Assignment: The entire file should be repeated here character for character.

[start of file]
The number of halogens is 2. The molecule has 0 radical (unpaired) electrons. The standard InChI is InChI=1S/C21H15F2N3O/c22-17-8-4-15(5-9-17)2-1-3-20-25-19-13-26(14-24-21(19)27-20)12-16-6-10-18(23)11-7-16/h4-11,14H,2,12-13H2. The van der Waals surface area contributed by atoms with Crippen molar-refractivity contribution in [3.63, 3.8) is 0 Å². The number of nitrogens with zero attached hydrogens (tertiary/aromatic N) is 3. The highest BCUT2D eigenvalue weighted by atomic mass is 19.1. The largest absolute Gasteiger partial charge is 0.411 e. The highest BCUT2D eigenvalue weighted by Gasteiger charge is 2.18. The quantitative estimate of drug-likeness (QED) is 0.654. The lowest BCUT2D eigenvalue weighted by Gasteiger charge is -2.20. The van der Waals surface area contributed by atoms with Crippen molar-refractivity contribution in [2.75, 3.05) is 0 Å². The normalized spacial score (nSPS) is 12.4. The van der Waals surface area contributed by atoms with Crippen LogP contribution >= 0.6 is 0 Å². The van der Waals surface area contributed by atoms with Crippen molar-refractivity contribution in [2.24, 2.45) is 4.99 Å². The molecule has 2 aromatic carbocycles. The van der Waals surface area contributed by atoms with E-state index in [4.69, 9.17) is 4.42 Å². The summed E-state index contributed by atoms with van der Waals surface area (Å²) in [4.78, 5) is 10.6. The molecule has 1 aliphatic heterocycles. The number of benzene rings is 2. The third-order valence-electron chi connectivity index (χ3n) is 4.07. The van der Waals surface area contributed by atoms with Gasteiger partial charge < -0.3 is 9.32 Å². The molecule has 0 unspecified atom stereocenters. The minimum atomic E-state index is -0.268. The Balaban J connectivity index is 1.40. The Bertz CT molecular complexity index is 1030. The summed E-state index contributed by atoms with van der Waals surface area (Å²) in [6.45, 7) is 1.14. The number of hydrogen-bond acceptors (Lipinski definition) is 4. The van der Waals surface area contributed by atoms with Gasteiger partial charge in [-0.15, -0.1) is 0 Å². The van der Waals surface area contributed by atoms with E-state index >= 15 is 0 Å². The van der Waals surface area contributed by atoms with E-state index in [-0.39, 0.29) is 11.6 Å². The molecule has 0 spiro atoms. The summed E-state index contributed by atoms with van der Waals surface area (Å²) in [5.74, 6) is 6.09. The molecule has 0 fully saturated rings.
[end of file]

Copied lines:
The number of halogens is 2. The molecule has 0 radical (unpaired) electrons. The standard InChI is InChI=1S/C21H15F2N3O/c22-17-8-4-15(5-9-17)2-1-3-20-25-19-13-26(14-24-21(19)27-20)12-16-6-10-18(23)11-7-16/h4-11,14H,2,12-13H2. The van der Waals surface area contributed by atoms with Crippen molar-refractivity contribution in [3.63, 3.8) is 0 Å². The number of nitrogens with zero attached hydrogens (tertiary/aromatic N) is 3. The highest BCUT2D eigenvalue weighted by atomic mass is 19.1. The largest absolute Gasteiger partial charge is 0.411 e. The highest BCUT2D eigenvalue weighted by Gasteiger charge is 2.18. The quantitative estimate of drug-likeness (QED) is 0.654. The lowest BCUT2D eigenvalue weighted by Gasteiger charge is -2.20. The van der Waals surface area contributed by atoms with Crippen molar-refractivity contribution in [2.75, 3.05) is 0 Å². The normalized spacial score (nSPS) is 12.4. The van der Waals surface area contributed by atoms with Crippen LogP contribution >= 0.6 is 0 Å². The van der Waals surface area contributed by atoms with Crippen molar-refractivity contribution in [2.24, 2.45) is 4.99 Å². The molecule has 2 aromatic carbocycles. The van der Waals surface area contributed by atoms with E-state index in [4.69, 9.17) is 4.42 Å². The summed E-state index contributed by atoms with van der Waals surface area (Å²) in [4.78, 5) is 10.6. The molecule has 1 aliphatic heterocycles. The number of benzene rings is 2. The third-order valence-electron chi connectivity index (χ3n) is 4.07. The van der Waals surface area contributed by atoms with Gasteiger partial charge < -0.3 is 9.32 Å². The molecule has 0 unspecified atom stereocenters. The minimum atomic E-state index is -0.268. The Balaban J connectivity index is 1.40. The Bertz CT molecular complexity index is 1030. The summed E-state index contributed by atoms with van der Waals surface area (Å²) in [6.45, 7) is 1.14. The number of hydrogen-bond acceptors (Lipinski definition) is 4. The van der Waals surface area contributed by atoms with Gasteiger partial charge in [-0.15, -0.1) is 0 Å². The van der Waals surface area contributed by atoms with E-state index >= 15 is 0 Å². The van der Waals surface area contributed by atoms with E-state index in [-0.39, 0.29) is 11.6 Å². The molecule has 0 spiro atoms. The summed E-state index contributed by atoms with van der Waals surface area (Å²) in [5.74, 6) is 6.09. The molecule has 0 fully saturated rings.